Week 16 Blog Response

After watching Transcendent Man, this movie can directly be connected to Frankenstein in the sense that both creators want to create something that can somewhat serve as a purpose to themselves. In Transcendent Man, Ray Kurzweil mentions that he would someday like to resurrect the life of his father. Concurrently, in Frankenstein, Victor Frankenstein strives to recreate life through the pieces of deceased human beings, thus producing his Monster.

The issues that I feel are raised with both lie along the lines of whether it’s morally acceptable for these “recreations” to thrive in society, and also the issue of whether or not these new “beings” are able to thrive in society, and if so is there a possibility for more of them to be created and live on as if they were normal human beings that were conceived naturally.

I feel that with today’s technology, there one day may be a possibility for the recreation of life in human form, but I feel that a technologically-innovated “human” wouldn’t fulfill any greater purpose than a robot or another piece of technology would. However, I do feel that it could be very much possible sometime in future, but it isn’t the same as a human being born out of flesh as opposed to being created in a laboratory, which is what Frankenstein did in his story and what Kurzweil is attempting to do now.



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Week 14 Blog Response

2. Ted: What the fuck are you doing? You killed him. Are you going to kill me next?
Allegra: Pikul, he was only a game character. I didn’t like how he was messing with my mind.
Ted: You didn’t like that, so you killed him?
Allegra: He’s only a game character!
Ted: Allegra, what if we’re not in the game anymore?
Allegra: If we’re not?
Ted: If we’re not then you just killed someone real.


I feel that during this particular scene, it may have been a shift in direction for me. At this point, I was a bit convinced that they may have switched back into reality, but once Allegra killed Ted, I instantaneously knew that they had to still be in the game, especially when Allegra screams out “Did I win!?” in triumph. The beginning of the closing scene in the movie when they actually reveal who the real video game artist is was when I could tell that the entire last portion of the game–the two waking up in the house to it being ambushed and out for Allegra’s life yet again and Ted revealing that he was a double agent–had to have still be considered the last part of the game because the events that do occur (spot-on murder in cold blood for no reason, Ted’s reveal, Allegra’s suspicions coming true and her ironically still living even though everyone’s out for her) realistically wouldn’t happen in reality.

This point in the movie further indicates how one’s existence can be either interpreted in certain ways or misinterpreted completely, and this idea arises numerous times throughout the film when Ted may constantly ask whether he is in the game or in real life or when he tries to get Allegra to come to a similar realization. When the lines between reality and fantasy become blurred, it may become difficult for a person to accept this or to come back to his or her senses and understand that the type of world that they’re partaking in isn’t actually how life is.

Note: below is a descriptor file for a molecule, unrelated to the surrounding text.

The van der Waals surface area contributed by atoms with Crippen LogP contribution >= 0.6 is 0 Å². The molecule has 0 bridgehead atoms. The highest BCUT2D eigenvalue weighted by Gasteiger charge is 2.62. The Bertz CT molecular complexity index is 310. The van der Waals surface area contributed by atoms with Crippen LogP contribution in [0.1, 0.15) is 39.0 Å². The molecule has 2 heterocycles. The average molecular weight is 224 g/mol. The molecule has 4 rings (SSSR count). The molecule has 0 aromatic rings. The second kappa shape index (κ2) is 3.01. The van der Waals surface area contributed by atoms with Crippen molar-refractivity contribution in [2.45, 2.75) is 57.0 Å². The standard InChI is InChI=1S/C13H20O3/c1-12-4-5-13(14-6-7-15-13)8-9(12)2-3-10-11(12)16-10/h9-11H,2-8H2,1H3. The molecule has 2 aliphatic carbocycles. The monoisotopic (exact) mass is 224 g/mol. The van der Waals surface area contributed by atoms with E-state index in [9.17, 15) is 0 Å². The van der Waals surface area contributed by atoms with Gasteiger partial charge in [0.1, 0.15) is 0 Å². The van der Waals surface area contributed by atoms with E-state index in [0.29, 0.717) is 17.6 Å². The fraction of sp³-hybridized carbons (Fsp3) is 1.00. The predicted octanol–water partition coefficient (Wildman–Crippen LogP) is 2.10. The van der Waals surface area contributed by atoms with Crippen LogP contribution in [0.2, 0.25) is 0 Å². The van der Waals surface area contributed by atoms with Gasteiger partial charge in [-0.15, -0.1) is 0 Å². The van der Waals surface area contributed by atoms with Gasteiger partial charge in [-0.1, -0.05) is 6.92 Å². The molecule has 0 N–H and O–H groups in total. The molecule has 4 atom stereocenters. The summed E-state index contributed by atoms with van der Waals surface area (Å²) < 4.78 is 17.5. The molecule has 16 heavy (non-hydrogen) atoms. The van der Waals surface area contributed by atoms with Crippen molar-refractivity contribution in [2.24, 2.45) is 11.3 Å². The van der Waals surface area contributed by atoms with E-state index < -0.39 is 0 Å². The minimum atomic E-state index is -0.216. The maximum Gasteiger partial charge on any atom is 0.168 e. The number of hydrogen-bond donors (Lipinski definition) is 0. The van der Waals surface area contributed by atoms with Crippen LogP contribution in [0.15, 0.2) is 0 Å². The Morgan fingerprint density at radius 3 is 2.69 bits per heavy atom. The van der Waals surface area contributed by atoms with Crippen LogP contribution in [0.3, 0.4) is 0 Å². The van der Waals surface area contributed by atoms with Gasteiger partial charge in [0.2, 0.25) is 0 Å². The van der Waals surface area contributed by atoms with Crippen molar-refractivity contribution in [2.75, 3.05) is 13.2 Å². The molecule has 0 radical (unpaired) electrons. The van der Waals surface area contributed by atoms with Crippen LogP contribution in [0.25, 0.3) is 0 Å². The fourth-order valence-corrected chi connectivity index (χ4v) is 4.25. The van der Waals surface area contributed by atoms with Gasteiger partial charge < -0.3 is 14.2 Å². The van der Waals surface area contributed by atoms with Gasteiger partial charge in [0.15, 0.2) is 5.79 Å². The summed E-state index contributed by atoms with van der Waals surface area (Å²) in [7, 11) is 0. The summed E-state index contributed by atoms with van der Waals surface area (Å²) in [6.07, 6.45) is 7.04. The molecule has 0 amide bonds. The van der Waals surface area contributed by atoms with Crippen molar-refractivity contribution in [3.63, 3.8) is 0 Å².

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Week 13 Blog Response

I think that Six may love Gaius, but only to a certain extent. I feel like she wants to have some sort of a relationship with him but at the same time she needs to fulfill her duties as a Cylon.

The current relationship that she has with Gaius seems manipulative, and it probably is. She doesn’t get upset with him when she catches him cheating on her, and I feel like she only says that she loves him in order to keep him around for the things that she needs to get done to end the human race, such as implanting the chip inside his mind and playing a major part in this decision-making, especially throughout the second part.

However, I do think that maybe as the series goes on, Six may begin to have feelings towards Gaius but only if those same feelings are reciprocated right back to her. As shown in the parts of the episode that we watched in class, Gaius is using her for his own pleasure and he really shows no legitimate feelings for Six. But I feel as here twin continue to interact mentally as the series goes on, some spark might ignite into a flame.


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Week 12 Blog Response

In the first part of Battlestar Galactica, we were introduced to the crew of the Galactica the Cylons, and learned that just when they thought that everything was peaceful and calm between the two groups, the Cylons decided to wage war on the humans.

The most interesting characters to me definitely have to be Lee “Apollo” Adama, the Commander’s son and the Commander himself. There is obviously some tension between father and son as the Commander tries to keep his crew focused during the war while his son has other plans aboard the airline that he’s on at the point of attack. There is also tension due to the fact that Apollo’s brother was lost in a previous attack, and while Apollo looks at the loss from a brother’s perspective his father approaches the topic of conversation with a more militant viewpoint.

The differences between both characters is apparent. Although they’re related, they have two different battle tactics and definitely two different attitudes towards their own jobs. Although the Commander obviously has more experience under his belt, his son comes off as overconfident and slightly arrogant since his promotion to Captain. These differences thus add towards each character’s own personal concerns: the Commander is working hard to save his own ship from being destroyed whereas Apollo seems to try to take matters into his own hands and acts almost a little selfishly.

I feel that the present situation between both men is normal, especially after the loss of one son and then again for the Commander as he watches his second son die on screen. I have never personally experienced loss throughout my life, but I feel that I can empathize with the anger that Apollo felt after his brother’s death and the guilt that he tries to impose upon his father at the beginning of the episode, only to almost be confirmed at the end when the Commander watches the aircraft become destroyed on the radar.

I feel that the first episode focuses on the normality of loss and anger and all of these other emotions because at this time, the remaining humans both onboard the starcraft and also on Earth can express these kinds of feelings against the Cylons even though we as viewers haven’t been fully introduced to the enemy just yet.


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Week 11 Blog Response